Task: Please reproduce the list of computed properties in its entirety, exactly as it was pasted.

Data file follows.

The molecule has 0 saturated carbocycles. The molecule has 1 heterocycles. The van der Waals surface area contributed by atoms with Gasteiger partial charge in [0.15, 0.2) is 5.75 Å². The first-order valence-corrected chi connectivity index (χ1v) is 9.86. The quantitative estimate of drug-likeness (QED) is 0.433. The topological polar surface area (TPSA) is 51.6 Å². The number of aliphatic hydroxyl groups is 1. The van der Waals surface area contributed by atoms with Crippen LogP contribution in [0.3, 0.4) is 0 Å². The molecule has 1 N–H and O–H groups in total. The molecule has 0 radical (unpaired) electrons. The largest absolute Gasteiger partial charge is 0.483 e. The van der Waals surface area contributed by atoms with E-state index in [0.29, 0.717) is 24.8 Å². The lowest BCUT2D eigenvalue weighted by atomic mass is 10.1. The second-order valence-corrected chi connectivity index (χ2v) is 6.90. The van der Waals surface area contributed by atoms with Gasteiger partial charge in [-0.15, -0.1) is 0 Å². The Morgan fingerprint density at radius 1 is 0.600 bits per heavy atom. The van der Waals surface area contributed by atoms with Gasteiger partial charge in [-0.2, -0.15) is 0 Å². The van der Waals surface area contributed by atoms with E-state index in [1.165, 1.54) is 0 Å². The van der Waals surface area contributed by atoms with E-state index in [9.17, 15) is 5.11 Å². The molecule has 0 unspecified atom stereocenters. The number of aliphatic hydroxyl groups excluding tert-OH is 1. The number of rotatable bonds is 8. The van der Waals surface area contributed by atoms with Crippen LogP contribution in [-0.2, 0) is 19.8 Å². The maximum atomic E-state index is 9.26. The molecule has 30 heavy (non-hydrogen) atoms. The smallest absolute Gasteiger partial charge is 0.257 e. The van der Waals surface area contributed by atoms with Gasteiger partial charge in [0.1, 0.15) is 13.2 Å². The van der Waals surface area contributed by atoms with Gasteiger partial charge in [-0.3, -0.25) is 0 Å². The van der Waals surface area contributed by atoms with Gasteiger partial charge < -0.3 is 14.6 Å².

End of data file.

The molecule has 0 saturated carbocycles. The molecule has 1 heterocycles. The van der Waals surface area contributed by atoms with Gasteiger partial charge in [0.15, 0.2) is 5.75 Å². The first-order valence-corrected chi connectivity index (χ1v) is 9.86. The quantitative estimate of drug-likeness (QED) is 0.433. The topological polar surface area (TPSA) is 51.6 Å². The number of aliphatic hydroxyl groups is 1. The van der Waals surface area contributed by atoms with Crippen LogP contribution in [0.3, 0.4) is 0 Å². The molecule has 1 N–H and O–H groups in total. The molecule has 0 radical (unpaired) electrons. The largest absolute Gasteiger partial charge is 0.483 e. The van der Waals surface area contributed by atoms with E-state index in [0.29, 0.717) is 24.8 Å². The lowest BCUT2D eigenvalue weighted by atomic mass is 10.1. The second-order valence-corrected chi connectivity index (χ2v) is 6.90. The van der Waals surface area contributed by atoms with Gasteiger partial charge in [-0.15, -0.1) is 0 Å². The Morgan fingerprint density at radius 1 is 0.600 bits per heavy atom. The van der Waals surface area contributed by atoms with Gasteiger partial charge in [-0.2, -0.15) is 0 Å². The van der Waals surface area contributed by atoms with E-state index in [1.165, 1.54) is 0 Å². The van der Waals surface area contributed by atoms with E-state index in [9.17, 15) is 5.11 Å². The molecule has 0 unspecified atom stereocenters. The number of aliphatic hydroxyl groups excluding tert-OH is 1. The number of rotatable bonds is 8. The van der Waals surface area contributed by atoms with Crippen LogP contribution in [-0.2, 0) is 19.8 Å². The maximum atomic E-state index is 9.26. The molecule has 30 heavy (non-hydrogen) atoms. The smallest absolute Gasteiger partial charge is 0.257 e. The van der Waals surface area contributed by atoms with Gasteiger partial charge in [0.1, 0.15) is 13.2 Å². The van der Waals surface area contributed by atoms with Gasteiger partial charge in [-0.3, -0.25) is 0 Å². The van der Waals surface area contributed by atoms with Gasteiger partial charge < -0.3 is 14.6 Å².